- Nerds Exist Still. As the consummate nerd (“Grade me! Grade me! Validate me!”), I don’t think that we will ever really lose nerds in our world. One of the academic research pieces I’ve used, which I love, looks at the nerd stereotype in terms of self-identification by scientists who equate themselves with high IQs, good grades, unfortunate high school social experiences, and continued academic success. To the extent that Ms. Munn meant that nerds and geeks don’t exist as negative stereotypes in our society anymore, I wholeheartedly agree. The wealth associated with developing new technology has earned its creators social capital due to their intelligence. That I totally buy. Nerds aren’t bad anymore. They’re powerful. In effect, money and social power make you some kind of level of cool thus erasing the negativity previously associated with the term. As we’ve moved from a labor based economy to a service economy, socio-economic power has become synonymous with intellectual capital. Ms. Munn’s comment, when taken in that context, is exactly correct. No, the scrawny vengeful nerds don’t exist anymore. The powerful societal force of moneyed nerds, however, totally exists.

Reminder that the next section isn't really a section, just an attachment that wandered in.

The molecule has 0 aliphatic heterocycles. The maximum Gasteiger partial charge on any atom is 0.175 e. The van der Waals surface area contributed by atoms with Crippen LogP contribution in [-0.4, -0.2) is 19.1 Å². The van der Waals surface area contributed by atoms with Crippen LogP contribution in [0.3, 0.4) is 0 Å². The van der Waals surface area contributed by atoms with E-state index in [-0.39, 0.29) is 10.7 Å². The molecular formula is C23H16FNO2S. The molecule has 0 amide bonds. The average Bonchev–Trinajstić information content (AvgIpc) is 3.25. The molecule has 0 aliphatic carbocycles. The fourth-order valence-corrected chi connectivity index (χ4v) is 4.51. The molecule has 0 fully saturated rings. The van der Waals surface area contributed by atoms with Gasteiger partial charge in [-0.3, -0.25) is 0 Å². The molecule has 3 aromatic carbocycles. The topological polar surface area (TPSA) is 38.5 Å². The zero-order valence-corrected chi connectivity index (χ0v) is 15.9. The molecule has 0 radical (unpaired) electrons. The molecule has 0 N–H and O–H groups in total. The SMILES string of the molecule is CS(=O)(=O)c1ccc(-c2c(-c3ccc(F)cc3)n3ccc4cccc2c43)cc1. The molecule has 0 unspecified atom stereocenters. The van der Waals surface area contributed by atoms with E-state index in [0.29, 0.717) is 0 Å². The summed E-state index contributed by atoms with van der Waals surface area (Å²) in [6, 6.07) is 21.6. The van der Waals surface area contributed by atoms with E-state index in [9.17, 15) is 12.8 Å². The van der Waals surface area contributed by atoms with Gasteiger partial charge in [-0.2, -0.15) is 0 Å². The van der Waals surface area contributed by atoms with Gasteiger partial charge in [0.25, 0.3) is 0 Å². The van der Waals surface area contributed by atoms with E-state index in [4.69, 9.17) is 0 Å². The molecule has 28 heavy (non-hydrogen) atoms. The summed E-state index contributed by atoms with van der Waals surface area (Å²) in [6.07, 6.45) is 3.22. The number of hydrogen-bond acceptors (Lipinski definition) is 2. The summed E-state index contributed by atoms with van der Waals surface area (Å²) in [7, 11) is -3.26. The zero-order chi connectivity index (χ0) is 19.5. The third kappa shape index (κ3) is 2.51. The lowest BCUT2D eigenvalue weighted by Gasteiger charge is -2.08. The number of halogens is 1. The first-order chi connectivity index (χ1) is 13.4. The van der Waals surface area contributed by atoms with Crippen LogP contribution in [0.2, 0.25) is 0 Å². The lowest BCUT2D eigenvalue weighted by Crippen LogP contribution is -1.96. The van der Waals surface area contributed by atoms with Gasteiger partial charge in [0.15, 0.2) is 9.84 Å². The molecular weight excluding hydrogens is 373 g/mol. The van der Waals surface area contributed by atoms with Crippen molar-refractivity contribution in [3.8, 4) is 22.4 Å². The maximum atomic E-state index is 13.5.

- Geeks Exist Still. The societal assumption that geeks are defined by their enjoyment of video games and tech is a bit outdated. In the sense of that definition, yes, Ms. Munn is correct once again. Geeks no longer exist. Video gaming and all the types of activities that were considered socially isolating in the 1980’s are now both popular and highly social. The rise of online multiplayer games has added a social element that connects friends and strangers in a common interest. This means that the pimply faced, greasy haired, glasses wearing kid hunkered over a brightly lit screen in an otherwise dark room is a thing of the past. Or, well, if not a thing of the past at least probably more the exception. The more widely accepted definition of a geek as someone who is passionate about something is the one to which I adhere. Geeks love things – sports, tech, musicals, books, video games, knitting – passionately. (Yes, knitting. Go find a knitter.) This idea of loving interests passionately transcends technology. It is about the human experience and our capacity to enjoy things in life. By this definition, geeks will always exist. If we run out of people in this world who love passionately, then it’s not a world I want to live in anymore.